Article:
Why is content marketing important and how does it help my business?
by Mintent Staff on Dec 01, 16
Why is content so important?
We live in a digital world. People want to get reached in ways of their choosing and at times most convenient. The agility that content affords is an inexpensive, flexible way to maximize reach, minimize effort. In fact, content marketing generates 3 times as many leads as outbound marketing, but costs 62% less.
Content is at the core of your business.
Business is all about relationships. Content is the scalable medium to build relationships. By talking about pain points, content engages customers with solutions. How? Through engaging conversations.
Content marketing is the foundation upon which your business operates. From the story told on your website, through to learning materials, you’re producing content. Still, majority of businesses neglect the importance that content plays in business success. In fact, only 32% of marketers have a documented strategy shared internally.
It’s time to move away from a “just get things done to get them done” approach to content. A documented, data-driven amplified content strategy plan will amplify your business success.
Content maximizes revenue opportunities.
Content should serve audiences, build relationships, and be meaningful. It should empower decision making and drive conversion. However, most content creators are spending more time on just the output of content without focus on impact.
With an increasingly noisy digital landscape, it’s also easy to fall into a trap of content that serves self-interests and self-promotion. Great content tells a great story that builds a relationship and educates. Each content interaction should create unique experiences that provide valuable interactions for each individual engaging with it. The future of content will focus delivering empowering, personalized experiences.
Content provides personalized experiences.
Whether you’re creating content for internal memos, press releases, for customers in a product release, you can’t be generic. Content needs to resonate at an emotional level. It needs to speak to a unique problem. This means that you can no longer sell to everyone. Strategic content planning is now more important than ever.
Conversion of readers to buyers doesn’t happen by accident. It happens by developing a targeted content strategy that tells a cohesive story. Your efforts should aim to reach customers you want to have listening. Targeted storytelling raises awareness and focuses on people that are more likely to make a decision.
Strong content strategies empower your entire organization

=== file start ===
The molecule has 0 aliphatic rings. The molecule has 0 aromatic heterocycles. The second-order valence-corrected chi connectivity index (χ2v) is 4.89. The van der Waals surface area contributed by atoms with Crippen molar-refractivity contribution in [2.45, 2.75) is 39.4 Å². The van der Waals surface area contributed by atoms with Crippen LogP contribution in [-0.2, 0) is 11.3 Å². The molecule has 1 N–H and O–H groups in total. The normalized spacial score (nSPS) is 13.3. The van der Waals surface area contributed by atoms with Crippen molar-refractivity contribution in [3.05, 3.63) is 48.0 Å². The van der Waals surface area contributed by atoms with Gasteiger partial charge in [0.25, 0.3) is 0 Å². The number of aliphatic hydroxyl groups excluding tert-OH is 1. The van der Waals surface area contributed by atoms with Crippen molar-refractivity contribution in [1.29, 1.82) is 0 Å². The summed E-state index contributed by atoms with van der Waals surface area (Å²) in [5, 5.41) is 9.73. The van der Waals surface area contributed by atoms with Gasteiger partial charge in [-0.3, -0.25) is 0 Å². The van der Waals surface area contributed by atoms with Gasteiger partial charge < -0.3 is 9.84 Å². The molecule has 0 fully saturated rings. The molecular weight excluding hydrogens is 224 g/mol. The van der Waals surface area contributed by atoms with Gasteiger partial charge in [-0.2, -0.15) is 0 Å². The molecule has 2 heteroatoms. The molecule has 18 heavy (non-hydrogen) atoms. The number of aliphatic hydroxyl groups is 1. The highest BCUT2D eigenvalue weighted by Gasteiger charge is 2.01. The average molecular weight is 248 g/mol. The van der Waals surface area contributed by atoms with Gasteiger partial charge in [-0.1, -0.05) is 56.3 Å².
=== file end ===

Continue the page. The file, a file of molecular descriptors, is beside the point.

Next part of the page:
From sales to human resources, great content has the ability to help with revenue generation, internal culture, external recruitment, and build positive sentiment not just with potential buyers, but anyone who comes across your brand.
This is only possible if you have a centralized strategy: content data, brand guidelines, who you’re speaking to and why—all this information needs to be centralized across all departments. This ensures your brand story is cohesive.
The benefits? Maximized content reach.
Here’s a few ways to start thinking about ways content helps empower your team:
Content works to raise awareness: Targeted storytelling helps your audience understand what your brand and services do. Based on a specific set of problems they’re facing, you can target decision making. Messaging should focus on a job-to-be-done rather than something generic.
Content promotes discovery: Getting content in front of someone who has never heard of you is an effective way to automate an introduction to your brand. How do you do it? Draw attention to specific problems you’re solving in places people are already looking. People searching for solutions see immediate value from their first interaction.
Content fosters qualified sales: Draw attention to specific problems you’re solving. People searching for solutions can see immediate value when content targets a need. Target audiences help you create content they want to engage with since it speaks to them. The result? They reward you with their business. But keep in mind that your customers don’t care about your revenue goals. They’re not giving you money because they want you to hit your quarterly quota. You should be delivering continuous value that helps them grow professionally or move their own objectives forward.
Content marketing is about telling stories, creating ideas, and generating understanding of theories and concepts.
You’re no longer competing with your previous quarters’ benchmarks—you’re competing with thousands of other content ideas being launched daily.
To captivate the readers you want to have as part of your brand story, you have to create personalized experiences, have a unified customer experience, and deliver a strategy that motivates and streamlines your team to deliver meaningful content.
Don’t forget to balance good design and usability of content to make sure your content is pleasant to interact with.
Having just a strategy without a tactical plan, or a tactical plan with no clear objective in sight is not enough—a strong content strategy is backed by a clear tactical plan, works to help contribute to a strategic business objective, and is data-driven.
Content isn’t just for your marketing team—From your sales cycle through to your brand experience in support, all the way to recruitment in HR, everyone on your team should be leveraging and re-purposing contact to maximize impact.
Content tells a story, educates, and makes a meaningful impact—it doesn’t just shamelessly self-promote your product.